In Ayn Rand And The Prophecy Of Ayn Rand, one of the writer’s admirers notes that Rand was frustrated that people saw The Fountainhead as kind of a weird, sexy story about architecture, and missed out on its themes of individualism versus collectivism. That is all the more remarkable considering that it’s only a slight exaggeration to state that every scene, every speech, every charged look or lustful glance very directly addresses the theme of individualism (yay!) versus collectivism (boo!) in the most brutally direct, unsubtle terms imaginable.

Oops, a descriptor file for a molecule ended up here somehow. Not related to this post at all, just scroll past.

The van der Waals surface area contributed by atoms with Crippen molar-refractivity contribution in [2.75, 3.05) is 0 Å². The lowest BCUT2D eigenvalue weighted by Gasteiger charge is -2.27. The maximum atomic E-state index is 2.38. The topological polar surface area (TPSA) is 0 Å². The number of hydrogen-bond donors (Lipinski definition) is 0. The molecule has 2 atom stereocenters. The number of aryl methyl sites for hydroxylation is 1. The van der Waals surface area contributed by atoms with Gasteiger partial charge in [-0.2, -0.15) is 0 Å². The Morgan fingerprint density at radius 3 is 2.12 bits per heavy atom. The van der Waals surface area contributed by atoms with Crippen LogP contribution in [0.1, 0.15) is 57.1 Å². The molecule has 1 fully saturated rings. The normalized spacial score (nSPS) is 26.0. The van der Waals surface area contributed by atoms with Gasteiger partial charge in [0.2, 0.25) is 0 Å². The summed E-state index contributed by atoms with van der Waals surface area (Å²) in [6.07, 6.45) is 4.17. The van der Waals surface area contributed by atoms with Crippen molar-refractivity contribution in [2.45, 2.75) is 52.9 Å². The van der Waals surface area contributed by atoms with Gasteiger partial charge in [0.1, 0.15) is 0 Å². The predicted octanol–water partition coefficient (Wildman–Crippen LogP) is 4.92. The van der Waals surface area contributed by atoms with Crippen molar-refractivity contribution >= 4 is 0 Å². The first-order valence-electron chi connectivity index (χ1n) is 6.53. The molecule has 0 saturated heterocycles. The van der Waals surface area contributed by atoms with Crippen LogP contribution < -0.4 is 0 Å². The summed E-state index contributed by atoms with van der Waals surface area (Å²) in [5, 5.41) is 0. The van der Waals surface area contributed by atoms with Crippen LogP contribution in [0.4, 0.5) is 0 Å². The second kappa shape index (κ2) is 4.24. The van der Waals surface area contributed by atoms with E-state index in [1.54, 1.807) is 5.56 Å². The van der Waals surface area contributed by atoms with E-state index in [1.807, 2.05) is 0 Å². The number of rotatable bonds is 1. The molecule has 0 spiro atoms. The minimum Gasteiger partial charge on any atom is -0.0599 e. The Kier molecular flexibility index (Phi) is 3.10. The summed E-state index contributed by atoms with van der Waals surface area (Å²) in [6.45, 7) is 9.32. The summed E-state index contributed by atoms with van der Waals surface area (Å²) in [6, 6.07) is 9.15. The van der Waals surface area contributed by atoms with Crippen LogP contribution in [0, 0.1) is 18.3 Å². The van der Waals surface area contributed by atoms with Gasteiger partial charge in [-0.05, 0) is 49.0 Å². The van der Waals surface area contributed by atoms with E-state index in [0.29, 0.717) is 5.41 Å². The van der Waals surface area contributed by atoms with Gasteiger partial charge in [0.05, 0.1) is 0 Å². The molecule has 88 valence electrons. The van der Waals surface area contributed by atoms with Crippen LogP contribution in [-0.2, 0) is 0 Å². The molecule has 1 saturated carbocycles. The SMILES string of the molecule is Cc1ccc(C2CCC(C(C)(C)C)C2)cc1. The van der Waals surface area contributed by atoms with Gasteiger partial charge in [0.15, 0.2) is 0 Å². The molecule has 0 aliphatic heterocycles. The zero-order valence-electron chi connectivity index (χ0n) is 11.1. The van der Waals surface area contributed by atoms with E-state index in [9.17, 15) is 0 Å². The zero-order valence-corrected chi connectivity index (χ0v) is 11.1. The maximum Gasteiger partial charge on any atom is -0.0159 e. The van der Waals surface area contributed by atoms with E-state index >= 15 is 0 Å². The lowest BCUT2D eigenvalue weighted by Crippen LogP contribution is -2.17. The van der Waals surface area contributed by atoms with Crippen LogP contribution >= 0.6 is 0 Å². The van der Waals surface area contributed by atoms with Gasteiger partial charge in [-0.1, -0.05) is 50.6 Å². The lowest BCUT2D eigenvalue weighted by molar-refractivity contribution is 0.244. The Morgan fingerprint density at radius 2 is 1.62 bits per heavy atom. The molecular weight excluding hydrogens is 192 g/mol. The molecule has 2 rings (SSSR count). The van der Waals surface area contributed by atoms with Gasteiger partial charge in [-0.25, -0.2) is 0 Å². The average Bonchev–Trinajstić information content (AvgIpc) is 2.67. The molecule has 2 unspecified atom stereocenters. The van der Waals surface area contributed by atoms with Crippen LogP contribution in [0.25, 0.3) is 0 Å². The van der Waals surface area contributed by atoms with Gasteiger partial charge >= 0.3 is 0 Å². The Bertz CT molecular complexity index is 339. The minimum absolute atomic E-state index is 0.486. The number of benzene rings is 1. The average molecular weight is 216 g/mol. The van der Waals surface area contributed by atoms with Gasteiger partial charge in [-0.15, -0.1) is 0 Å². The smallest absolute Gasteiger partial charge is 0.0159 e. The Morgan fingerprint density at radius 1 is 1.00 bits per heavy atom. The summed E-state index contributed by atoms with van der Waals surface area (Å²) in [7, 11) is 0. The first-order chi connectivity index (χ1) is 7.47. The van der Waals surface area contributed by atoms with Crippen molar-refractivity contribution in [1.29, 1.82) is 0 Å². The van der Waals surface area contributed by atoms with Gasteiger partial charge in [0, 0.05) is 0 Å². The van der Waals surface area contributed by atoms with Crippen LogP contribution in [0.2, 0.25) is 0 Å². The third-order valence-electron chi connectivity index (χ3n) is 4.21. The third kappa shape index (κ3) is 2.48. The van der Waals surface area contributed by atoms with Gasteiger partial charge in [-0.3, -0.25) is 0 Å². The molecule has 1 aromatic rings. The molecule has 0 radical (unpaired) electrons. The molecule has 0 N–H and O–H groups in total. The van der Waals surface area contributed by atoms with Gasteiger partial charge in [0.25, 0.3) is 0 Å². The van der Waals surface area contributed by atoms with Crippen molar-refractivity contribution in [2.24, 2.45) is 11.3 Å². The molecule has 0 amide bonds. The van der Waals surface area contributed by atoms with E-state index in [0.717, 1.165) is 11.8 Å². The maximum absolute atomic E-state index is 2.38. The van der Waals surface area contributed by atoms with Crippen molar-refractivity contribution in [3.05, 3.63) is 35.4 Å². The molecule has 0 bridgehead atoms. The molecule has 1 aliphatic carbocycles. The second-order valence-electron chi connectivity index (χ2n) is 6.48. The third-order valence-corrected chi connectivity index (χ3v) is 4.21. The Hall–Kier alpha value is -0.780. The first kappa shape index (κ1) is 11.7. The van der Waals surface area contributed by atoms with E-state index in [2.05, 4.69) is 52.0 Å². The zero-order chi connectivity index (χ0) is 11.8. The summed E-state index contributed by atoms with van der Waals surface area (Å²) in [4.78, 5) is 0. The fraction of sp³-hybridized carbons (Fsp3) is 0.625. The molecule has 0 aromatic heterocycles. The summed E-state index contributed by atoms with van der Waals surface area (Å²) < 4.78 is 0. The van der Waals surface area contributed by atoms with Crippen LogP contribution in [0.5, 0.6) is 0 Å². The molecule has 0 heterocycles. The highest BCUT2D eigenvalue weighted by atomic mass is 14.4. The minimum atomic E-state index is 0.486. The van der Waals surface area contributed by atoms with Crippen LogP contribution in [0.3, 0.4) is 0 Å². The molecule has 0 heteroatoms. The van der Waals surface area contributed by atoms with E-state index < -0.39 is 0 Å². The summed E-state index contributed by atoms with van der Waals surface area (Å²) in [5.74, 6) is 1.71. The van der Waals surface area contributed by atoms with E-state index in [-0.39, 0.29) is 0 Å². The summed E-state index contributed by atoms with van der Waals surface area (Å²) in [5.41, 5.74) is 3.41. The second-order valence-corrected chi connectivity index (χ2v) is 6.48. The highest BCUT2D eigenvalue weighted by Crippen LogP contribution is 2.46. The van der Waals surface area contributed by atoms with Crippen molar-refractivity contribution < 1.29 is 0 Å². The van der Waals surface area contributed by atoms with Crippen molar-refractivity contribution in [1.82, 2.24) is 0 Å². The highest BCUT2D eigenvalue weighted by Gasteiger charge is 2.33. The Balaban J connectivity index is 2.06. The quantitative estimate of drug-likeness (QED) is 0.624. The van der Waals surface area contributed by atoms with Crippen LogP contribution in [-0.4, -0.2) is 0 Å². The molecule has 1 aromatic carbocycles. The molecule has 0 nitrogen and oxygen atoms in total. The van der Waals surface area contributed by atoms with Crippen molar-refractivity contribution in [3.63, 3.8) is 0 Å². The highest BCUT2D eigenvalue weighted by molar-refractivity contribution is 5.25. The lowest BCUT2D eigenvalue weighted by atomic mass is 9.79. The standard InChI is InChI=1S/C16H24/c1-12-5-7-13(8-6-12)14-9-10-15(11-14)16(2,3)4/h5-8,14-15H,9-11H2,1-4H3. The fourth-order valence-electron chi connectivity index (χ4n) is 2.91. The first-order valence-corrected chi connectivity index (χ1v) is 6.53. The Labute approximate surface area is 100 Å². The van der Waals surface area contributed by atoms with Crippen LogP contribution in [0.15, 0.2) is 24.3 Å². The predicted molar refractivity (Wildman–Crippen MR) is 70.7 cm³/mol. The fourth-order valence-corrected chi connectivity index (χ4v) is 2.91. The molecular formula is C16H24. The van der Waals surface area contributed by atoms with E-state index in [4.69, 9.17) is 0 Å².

The film’s protagonist is Howard Roark (Gary Cooper), a heroic architect and that rarest and most precious of resources: a man of integrity in a vulgar and corrupt world. As such, he is the natural enemy of foppish dandy Ellsworth Toohey (Robert Douglas), a sentient monocle of a man who occupies a position of incredible power and prestige: He is an architecture critic at a daily newspaper. In The Fountainhead’s insane world, this gives him a level of power greater even than that of Gayle Wynand (Raymond Massey), the paper’s William Randolph Hearst-like owner. It’s easy to see why he’s so popular and influential: In a typical bon mot that appears in his column, Ellsworth quips, “Artistic value is achieved collectively, by each man subordinating himself to the standards of the majority,” a one-liner so killer he repeats it in conversion with his boss.